Click here to get info on the "Gospel According to Common Sense" Tour

Click here to get info on the “Gospel According to Common Sense” Tour

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5:02 A.M. … August 15, 2012

  • Loser — Part 2
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Death stinks–the smell of dried blood, perspiration and urine, scents that rattle the consciousness to a new awareness of mortality.

Fifty-seven minutes to complete the job. For after all, if we’re going to be good little Jewish boys and girls, we must get this body off the cross, wrap it up and place it in the tomb before six o’clock or somebody will be mad. It seems that the religious system is not satisfied to merely, try, convict, condemn and execute. They also want to make sure there’s not enough time for a decent burial.

A decent burial–what does that mean?

He’s dead. How? Why does the healer lose to the executioner?

It took us thirty minutes to get the nails out of his hands and feet. Even though he was stone cold, respect for his body made us do the labor gingerly, so as to not further tear the flesh. So broken. Nearly drained of blood, yet still his legs are purple and bruised. Wrapped in a cloth, to be thrown in a tomb for future consideration.

I just don’t understand. Why didn’t “love your neighbor” work? Why did it all come down to the masses, who benefited so much from his love, and the disciples, who were so enriched by his life, standing up for him instead of proclaiming openly that “they didn’t know him?”

Sitting here thinking about “blessed are the meek” when it is so obvious that the strong, willful and arrogant have won the day. He warned us not to judge others, yet he, himself, was judged and killed. He proclaimed that he was Lord of the Sabbath. Now he is “lorded over” by the approaching Sabbath, crowding out any moments for reflection and dignity.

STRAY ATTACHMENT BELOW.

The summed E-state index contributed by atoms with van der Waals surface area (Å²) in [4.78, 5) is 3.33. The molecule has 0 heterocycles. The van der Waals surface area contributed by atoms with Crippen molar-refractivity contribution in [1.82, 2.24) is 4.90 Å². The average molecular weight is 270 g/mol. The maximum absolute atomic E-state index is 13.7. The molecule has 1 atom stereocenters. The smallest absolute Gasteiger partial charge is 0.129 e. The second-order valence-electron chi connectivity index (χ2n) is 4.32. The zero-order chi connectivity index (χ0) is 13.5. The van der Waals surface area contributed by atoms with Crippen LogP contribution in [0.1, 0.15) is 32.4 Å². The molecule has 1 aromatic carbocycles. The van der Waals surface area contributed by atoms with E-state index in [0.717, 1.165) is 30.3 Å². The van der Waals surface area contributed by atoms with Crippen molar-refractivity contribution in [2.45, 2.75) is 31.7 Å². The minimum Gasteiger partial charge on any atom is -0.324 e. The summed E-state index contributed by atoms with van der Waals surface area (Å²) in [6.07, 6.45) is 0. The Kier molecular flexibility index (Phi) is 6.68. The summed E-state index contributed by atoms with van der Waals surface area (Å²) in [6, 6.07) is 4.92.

Is it wrong of me to say I didn’t want to lose? Can I tell you that I’m disappointed? That I thought I had backed a winner? And now here I am, covered in his blood.

But I have no place to go. I have nothing to believe in. You see, what I have is a God who appears to be without love. I have a religion without mercy, a country without a leader and I am a follower … without a friend.

I try to remember better times in Galilee. I think about the conversations we had while fishing. It was so rich with humanity and tenderness, and now it’s relegated to a thirty-minute race to drop the body off in a cave and head back home–supposedly to honor Jehovah.

But I do remember he told us that a prophet “has no honor in his own country and amongst his own kindred.” Just last night he told us he was going “to prepare a place for us.” And even though our ears were not tuned to the message, on many occasions he warned that he would be delivered into the hands of evil men, but on the third day…

The third day. When would that be? Was he counting today? Or does it begin with the morning? What did he say would happen on the third day?

He would rise again. A quick glance down at the corpse removes any inkling of that possibility.

So who am I without him? Are we all losers? Is losing inevitable? Can I afford to give three more days to find out what his message might have meant?

Interesting. Maybe I could use the time wisely.

So what is this loser from Capernaum supposed to do when his best friend, Jesus,  is brutally murdered and jeered at–as a loser?

I guess, on Day One, I should just sit and heal. What does that mean? Healing is always when we cease to consider our pain and we start to believe in our restitution.

Day Two. Maybe I could just take time to rediscover my vision. If Jesus is dead forever and I am still alive, what can I take of Jesus into my life? Do I just want to go back to fishing? Or am I curious enough to find out what he meant by me becoming a “fisher of men?”

And on Day Three, it will either be disappointment or perhaps … resurrection. Why do they spend so much time in life instructing us on how to win when most of the time we need to know what to do with a losing situation–to turn it around to better ends?  Am I prepared to go to Day Three if it holds disappointment instead of resurrection?

Yes. Because even having the blessing of believing for two days that there might be more to come is well worth surviving the disappointment.

When did we become losers? For a brief time it seemed like we were going to rule the world. And now we don’t even have enough control to bury the dead.

Loser. I never associated that word with my friend. But maybe if he didn’t make himself vulnerable enough to be cast away from success, he would never have truly been one of us.

  • I will heal.
  • I will restore my vision.
  • And I will prepare for resurrection.